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Wednesday, September 24, 2008

Richard Klein Curates UConn's Inaugural Alumni Biennial

Contemporary Art Galleries
University of Connecticut, Storrs, CT
(860) 486-1511
Alumni Biennial (One)
September 8 - October 10, 2008

The Benton Museum of Art
University of Connecticut, Storrs, CT
43rd Annual Art Department Faculty Exhibition
September 2-October 12, 2008

I stopped by my alma mater (MFA 1994) today to check out the inaugural alumni biennial in the Contemporary Art Galleries at the University of Connecticut. Selected by Richard Klein, exhibitions director at the Aldrich Museum, the show brings together a painter, a graphic designer, two performance artists, and an organizer of interdisciplinary public projects. “UConn has an incredibly strong program and the challenge of the selection process was in choosing a small group of artists who could represent the range of accomplishment exhibited in its alumni," Klein writes in his curatorial statement. "The five artists I selected also represent a cross-section of contemporary practice, including painting, sculpture, graphic design, video, and performance. If there is a thread that ties these artists together, it is their willingness to experiment and not be tied down to a particular medium or genre."

Wandering down the hall of the Fine Arts Building, I ran into Professor Ray Dicapua, who was overloaded with teaching materials and an unwieldy, oldstyle boombox. Earlier in the day I had taken my ECSU Visual Arts class to see the annual UConn Faculty Show, which highlights Ray's new large-scale figure drawings (Avedon's "American West" meets Chuck Close) and Deborah Dancy's paintings. Dancy, who is well known for her evocatively leaden use of grey, brown and black, seems to have turned a page: the new paintings are light and open, featuring layers of (gasp) pastel color. I would have posted some images, but the Benton has one of those award-winning no-photo policies. So instead, here's a picture of my excellent class outside the museum.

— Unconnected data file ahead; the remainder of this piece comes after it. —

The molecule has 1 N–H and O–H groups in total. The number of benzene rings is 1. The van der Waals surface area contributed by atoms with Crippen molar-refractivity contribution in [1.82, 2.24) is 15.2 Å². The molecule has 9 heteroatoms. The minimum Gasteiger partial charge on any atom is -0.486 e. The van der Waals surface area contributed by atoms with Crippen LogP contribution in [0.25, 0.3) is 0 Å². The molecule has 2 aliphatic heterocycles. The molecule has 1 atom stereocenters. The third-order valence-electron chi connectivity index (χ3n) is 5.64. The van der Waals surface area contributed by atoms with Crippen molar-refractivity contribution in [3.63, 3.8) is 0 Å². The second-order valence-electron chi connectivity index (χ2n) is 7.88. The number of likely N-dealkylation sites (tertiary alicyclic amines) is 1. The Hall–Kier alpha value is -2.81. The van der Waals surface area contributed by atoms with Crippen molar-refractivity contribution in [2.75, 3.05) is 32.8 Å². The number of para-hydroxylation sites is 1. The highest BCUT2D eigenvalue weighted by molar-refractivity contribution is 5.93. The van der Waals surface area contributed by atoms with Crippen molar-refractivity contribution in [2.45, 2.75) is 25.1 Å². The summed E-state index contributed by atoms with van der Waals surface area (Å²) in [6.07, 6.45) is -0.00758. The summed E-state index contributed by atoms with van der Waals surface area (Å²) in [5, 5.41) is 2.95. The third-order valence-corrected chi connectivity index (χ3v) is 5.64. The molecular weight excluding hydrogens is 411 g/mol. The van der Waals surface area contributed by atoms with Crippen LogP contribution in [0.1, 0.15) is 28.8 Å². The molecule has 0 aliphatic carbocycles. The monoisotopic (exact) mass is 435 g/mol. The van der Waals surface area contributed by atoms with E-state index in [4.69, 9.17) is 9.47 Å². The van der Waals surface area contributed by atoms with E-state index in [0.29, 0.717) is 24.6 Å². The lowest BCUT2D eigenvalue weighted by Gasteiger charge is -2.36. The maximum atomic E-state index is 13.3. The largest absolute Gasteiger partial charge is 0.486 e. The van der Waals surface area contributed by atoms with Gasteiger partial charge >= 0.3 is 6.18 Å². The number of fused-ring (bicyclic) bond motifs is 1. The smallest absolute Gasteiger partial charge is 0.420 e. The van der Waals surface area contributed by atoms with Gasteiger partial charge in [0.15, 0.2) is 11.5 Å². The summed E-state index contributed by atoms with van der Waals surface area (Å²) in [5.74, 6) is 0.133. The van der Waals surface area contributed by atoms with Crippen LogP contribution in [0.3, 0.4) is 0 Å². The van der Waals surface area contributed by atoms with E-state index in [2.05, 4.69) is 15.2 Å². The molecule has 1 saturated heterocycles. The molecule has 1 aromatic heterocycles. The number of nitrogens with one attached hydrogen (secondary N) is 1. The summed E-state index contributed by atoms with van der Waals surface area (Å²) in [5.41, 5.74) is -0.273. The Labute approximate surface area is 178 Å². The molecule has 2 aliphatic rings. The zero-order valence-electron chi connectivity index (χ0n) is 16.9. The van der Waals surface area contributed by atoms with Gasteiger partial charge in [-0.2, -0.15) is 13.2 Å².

But back to the Alumni Biennial. The selected artists include:

Afarin Rahmanifar (MFA 1996) is based in Connecticut and is a faculty member at Eastern Connecticut University. Her small mixed-media paintings suggest hierarchical systems of beauty and culture by juxtaposing and combining images from mainstream American popular culture with images from Persian paintings. Gendered, provocative and ultimately indefinable, Rahmanifar’s paintings investigate the role of “bodies,” apparatuses and vessels both infinitely unique and infinitely universal, as it exists in worlds miles apart. Her work has been widely exhibited and collected internationally.